Lovin' los libros

A book blog dedicated to young adult and new adult novels

Review: The Girl Who Never Was by Skylar Dorset

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The Girl Who Never Was (Otherworld #1)
   by: Skylar Dorset

Publication Date: June 3, 2014
Publisher: Sourcebooks
Genre: Fantasy
Age Group: Young Adult
Source: Physical ARC received from BEA
Page Count: 304 pages
Order Links: Amazon | B&N
My Rating: 3/5 stars

THE GIRL WHO NEVER WAS is the story of Selkie Stewart, who thinks she’s a totally normal teenager growing up in Boston. Sure, her father is in an insane asylum, her mother left her on his doorstep—literally—when she was a baby, and she’s being raised by two ancient aunts who spend their time hunting gnomes in their Beacon Hill townhouse. But other than that her life is totally normal! She’s got an adventurous best friend who’s always got her back and an unrequited crush on an older boy named Ben. Just like any other teenager, right?

When Selkie goes in search of the mother she’s never known, she gets more than she bargained for. It turns out that her mother is faerie royalty, which would make Selkie a faerie princess—except for the part where her father is an ogre, which makes her only half of anything. Even more confusing, there’s a prophecy that Selkie is going to destroy the tyrannical Seelie Court, which is why her mother actually wants to kill her. Selkie has been kept hidden all her life by her adoring aunts, with the help of a Salem wizard named Will. And Ben. Because the boy she thinks she’s in love with turns out to be a faerie whose enchantment has kept her alive, but also kept her in the dark about her own life.

Now, with enchantments dissolved and prophecies swinging into action, Selkie finds herself on a series of mad quests to save the people she’s always loved and a life she’s learning to love. But in a supernatural world of increasingly complex alliances and distressingly complicated deceptions, it’s so hard to know who to trust. Does her mother really wish to kill her? Would Will sacrifice her for the sake of the prophecy? And does Ben really love her or is it all an elaborate ruse? In order to survive, Selkie realizes that the key is learning—and accepting—who she really is.

I first saw this one sitting at the Sourcebooks booth at BEA and after seeing the pretty cover and finding out it involved the fae, I knew I was in. I love books about the fae and even more so when they incorporate the Seelie and Unseelie Courts. The two Courts are fascinating to me, so I was looking forward to seeing how Dorset would put her own spin on the lore. Despite my issues with this one, I did end up liking it overall and am interested in the sequel.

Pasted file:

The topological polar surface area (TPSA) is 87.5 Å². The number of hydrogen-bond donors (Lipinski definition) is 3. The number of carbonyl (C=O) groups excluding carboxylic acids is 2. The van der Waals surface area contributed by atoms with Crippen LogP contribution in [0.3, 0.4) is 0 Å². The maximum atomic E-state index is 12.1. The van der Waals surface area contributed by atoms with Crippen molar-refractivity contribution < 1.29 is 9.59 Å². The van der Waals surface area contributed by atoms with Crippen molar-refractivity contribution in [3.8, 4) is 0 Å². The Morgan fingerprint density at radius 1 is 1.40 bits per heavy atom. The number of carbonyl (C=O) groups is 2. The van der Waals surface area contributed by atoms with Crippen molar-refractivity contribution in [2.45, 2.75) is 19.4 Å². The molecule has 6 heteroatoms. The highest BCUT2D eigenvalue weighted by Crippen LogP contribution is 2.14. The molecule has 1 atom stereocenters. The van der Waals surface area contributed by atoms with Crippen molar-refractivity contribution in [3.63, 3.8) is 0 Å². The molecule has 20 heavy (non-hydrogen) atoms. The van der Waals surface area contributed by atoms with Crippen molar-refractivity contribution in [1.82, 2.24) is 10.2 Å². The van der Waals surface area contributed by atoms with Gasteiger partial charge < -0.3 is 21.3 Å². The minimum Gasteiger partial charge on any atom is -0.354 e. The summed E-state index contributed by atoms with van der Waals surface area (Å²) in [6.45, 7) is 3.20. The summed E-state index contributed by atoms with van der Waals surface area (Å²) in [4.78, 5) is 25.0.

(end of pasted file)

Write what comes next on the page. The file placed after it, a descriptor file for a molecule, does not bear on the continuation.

I wasn't wowed by this book. In fact even at 31% I felt pretty meh about the book. If I didn't have the sequel to read, I probably would have thrown in the towel then. I have to say, I'm glad I didn't. I was bored for a good portion of the book, as it took so long to get to the good stuff. I understand world building is important, but I almost felt it wasn't the right kind. Yes, it's important to see how Boston is the hotspot to get to the Otherworld, but I could have done without a lot of the history we received. I would have rather Dorset really build up the Otherworld. The story does pick up however, and I found myself wondering how Selkie would get to the Otherworld to save Ben and face off against the mother she's never known... and wants her dead. There is a prophecy that states Selkie is one of four who will bring down the Seelie Court, so that added twist really helped beef up the story also.
While the storyline ended up becoming more enjoyable, unfortunately the characterization did not. I found it a bit hard to believe that Selkie just accepts who she is and this new world without a second thought. That always bothers me because if you're going to write a story set during modern times and disrupt a normal life, surely there should be a little freaking out and disbelief that another world with mythic creatures exists! I also wasn't crazy about the romance. I would have preferred more development there to make it believable. Ben is a guy Selkie has been crushing on and is one of her few friends that she looks forward to seeing in Boston Commons. I can understand a crush, but for her to declare feelings of love seemed a bit off, especially since we readers didn't see their interactions prior to the book starting. It was just hard to buy for me. I would have rather seen her falling for Ben. This book didn't quite reach the balance between character and plot development. I felt Dorset was more invested in telling the story than giving the characters' voice. They fell flat for me and where I should have been swooning over Ben, I just didn't. We can see he cares for Selkie, as he has been protecting her and would even risk captivity to do so, but the spark wasn't quite there.
While I wasn't blow away by this book, it did intrigue me enough to want to read the sequel. I really liked that Dorset included the lore that names have power and knowing one's full name could destroy their very being. The fae are a very clever and deceitful race, so I am curious as to whether or not Selkie will fulfill the prophecy or if she will be thwarted by someone close to her....

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  1. Oh I have this one so it is a shame to hear it didn't wow you. I'm a sucker for all things fae though so I'll probably still give it a shot but I'll be prepared going in. Thanks for the honest review!

  2. I picked this one up at BEA too. Not sure when I'm gonna read it, but I do want to give it a chance. Guess I'll just have to give through the boring first part. :/ Thanks for your honest review, hon!


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